Experts in global energy business have asked the federal government to hasten its planned unbundling of the Transmission Company of Nigeria (TCN) into three separate entities.
They also advised the government to liquidate its shareholding in the 11 electricity distribution companies (Discos) to stimulate efficiency in the country’s electricity market.
Speaking during a webinar organised and hosted by the Covenant University’s Centre for Economic Policy and Development Research (CEPDeR), the experts hinted that Nigeria needed quick and sustained solutions to her energy challenges.
The conversation was centered on ‘natural gas utilisation and energy market prospects in Nigeria’ post-COVID-19. Chair of CEPDeR, Prof. Evans Osabuohien, however explained that the goal of the webinar was to influence policy and enhance processes that will engender growth in Nigeria
During their presentations, experts such as Dr. Obindah Gershon, who co-chairs the CEPDeR, said the government could take a cue from the successes recorded with the privatisation of power generating companies (Gencos) and Discos to liquidate its remaining interests or shareholdings in the sector.
According to them, the government has considered a three-tier separation for the transmission company which is fully owned by it; they added that such separation will increase transparency and enhance efficiency in the system.
The experts explained that despite an increase in power generation capacity to above 12,000 megawatts (MW), Nigerians have consistently struggled to have adequate power supply to grow their businesses or remain productive.
This, they noted was due to the poor operations of the transmission network which causes the grid to often collapse.
“The lack of liquidity and fair pricing in the sector has also hindered investors from coming in to tackle the challenge, hence the government’s intervention with the Siemens deal. The deal which is expected to ease the bottlenecks and disruptions of transmission will take place in phases.
“The first phase will see an upgrade in transmission lines from 5,000MW to 7,000MW, then 11,000MW by 2023 and the final phase is to reach 25,000MW in 2025,” said Gershon.
Dr. Ekpen Omonbude, who heads Eraskorp Limited, said that Nigeria’s ability to generate funds have dwindled in recent years, thus forcing it to embrace more radical solutions like the removal of petrol subsidy.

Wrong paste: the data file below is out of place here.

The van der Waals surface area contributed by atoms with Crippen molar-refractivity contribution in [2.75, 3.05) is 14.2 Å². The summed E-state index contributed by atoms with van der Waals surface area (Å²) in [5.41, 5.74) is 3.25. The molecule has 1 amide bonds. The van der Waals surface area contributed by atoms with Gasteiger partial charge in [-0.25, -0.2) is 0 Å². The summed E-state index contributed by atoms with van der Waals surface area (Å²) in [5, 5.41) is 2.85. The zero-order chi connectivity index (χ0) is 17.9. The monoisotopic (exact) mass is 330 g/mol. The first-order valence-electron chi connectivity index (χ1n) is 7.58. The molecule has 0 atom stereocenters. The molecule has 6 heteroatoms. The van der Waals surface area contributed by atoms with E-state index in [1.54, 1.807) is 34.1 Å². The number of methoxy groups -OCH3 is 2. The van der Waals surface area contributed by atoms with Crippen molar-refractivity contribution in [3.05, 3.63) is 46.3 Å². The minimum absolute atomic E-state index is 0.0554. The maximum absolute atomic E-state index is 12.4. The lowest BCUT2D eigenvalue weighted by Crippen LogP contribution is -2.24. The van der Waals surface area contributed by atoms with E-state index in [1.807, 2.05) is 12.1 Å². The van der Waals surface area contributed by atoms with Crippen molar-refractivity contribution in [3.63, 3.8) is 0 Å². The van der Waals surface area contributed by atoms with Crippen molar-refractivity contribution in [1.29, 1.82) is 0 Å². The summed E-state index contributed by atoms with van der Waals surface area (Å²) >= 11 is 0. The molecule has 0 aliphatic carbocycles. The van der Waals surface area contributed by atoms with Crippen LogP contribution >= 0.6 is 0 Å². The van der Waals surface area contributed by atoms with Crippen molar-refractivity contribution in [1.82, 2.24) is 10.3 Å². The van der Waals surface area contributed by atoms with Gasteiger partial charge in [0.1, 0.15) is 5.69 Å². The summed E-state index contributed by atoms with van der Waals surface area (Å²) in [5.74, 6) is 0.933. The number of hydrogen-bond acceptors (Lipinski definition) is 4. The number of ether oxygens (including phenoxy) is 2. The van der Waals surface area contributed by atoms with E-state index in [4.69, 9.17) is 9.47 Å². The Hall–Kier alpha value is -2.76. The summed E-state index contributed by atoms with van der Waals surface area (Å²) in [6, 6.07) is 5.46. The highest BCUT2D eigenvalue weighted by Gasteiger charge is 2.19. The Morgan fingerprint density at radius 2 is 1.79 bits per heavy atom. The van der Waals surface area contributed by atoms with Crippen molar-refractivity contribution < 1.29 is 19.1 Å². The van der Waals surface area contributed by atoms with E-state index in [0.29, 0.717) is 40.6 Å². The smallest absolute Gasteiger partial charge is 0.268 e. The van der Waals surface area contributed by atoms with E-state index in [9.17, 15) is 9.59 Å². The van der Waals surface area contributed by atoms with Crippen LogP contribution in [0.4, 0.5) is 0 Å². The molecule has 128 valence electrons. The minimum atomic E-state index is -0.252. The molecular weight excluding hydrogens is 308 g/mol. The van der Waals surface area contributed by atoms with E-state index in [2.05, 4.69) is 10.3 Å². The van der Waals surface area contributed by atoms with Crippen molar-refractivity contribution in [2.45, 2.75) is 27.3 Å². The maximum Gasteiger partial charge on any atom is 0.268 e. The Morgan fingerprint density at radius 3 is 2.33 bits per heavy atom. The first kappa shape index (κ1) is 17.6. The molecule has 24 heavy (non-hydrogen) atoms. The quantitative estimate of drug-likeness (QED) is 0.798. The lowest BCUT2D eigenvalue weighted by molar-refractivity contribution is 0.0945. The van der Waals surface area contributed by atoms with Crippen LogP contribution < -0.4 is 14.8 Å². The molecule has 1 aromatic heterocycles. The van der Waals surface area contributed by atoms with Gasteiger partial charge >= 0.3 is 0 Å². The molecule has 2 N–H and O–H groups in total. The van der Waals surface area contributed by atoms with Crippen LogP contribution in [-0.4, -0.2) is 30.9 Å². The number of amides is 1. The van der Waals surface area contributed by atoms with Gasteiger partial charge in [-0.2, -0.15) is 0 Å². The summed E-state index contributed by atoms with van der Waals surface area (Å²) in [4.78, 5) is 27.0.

Omonbude, noted that despite losing more than half of oil revenues between 2013 and 2018 as a result of lower oil prices, Nigeria continued to keep petrol subsidies which were almost equivalent to half of the revenues generated within that period.
The country’s oil revenues, he explained, dropped from about $25 billion in 2013, to less than $15 billion in 2018.
Omonbude stated that abolishing the subsidy as announced recently, in addition to new measures such as the Nigerian Gas Flare Commercialisation Programme (NGFCP) and power sector interventions such as the Siemens deal, were good steps.
He, however, stressed the need for more of aggressive push towards the use of gas as 80 per cent of Nigeria’s power generation currently comes from gas, while oil and hydro make up the balance.
Because natural gas provides a scalable opportunity for big increases in generating capacity, he explained that a successful implementation of the NGFCP will enhance gas utilisation in the power sector.
He also advised the government to create friendlier policy and regulation to enable price discovery in the sector.
Similarly, in his remarks, Prof Subhes Bhattacharyya from the Institute of Energy and Sustainable Development, at De Montfort University, Leicester, UK, spoke on the need for Nigeria to create a price balancing regime in her energy market.
According to Subhes, the cost of fuel, cost of purchased power, employee costs, interest charges, and all other costs that necessitate electricity production and availability must be balanced with the revenue from customers, government subsidies and supplier credit.
Based on his description of a tight fix with operational inefficiencies such as reliability and quality of electricity supply, Subhes advised the country to abolish the Multi-Year Tariff Order (MYTO), and gradually move towards cost recovery.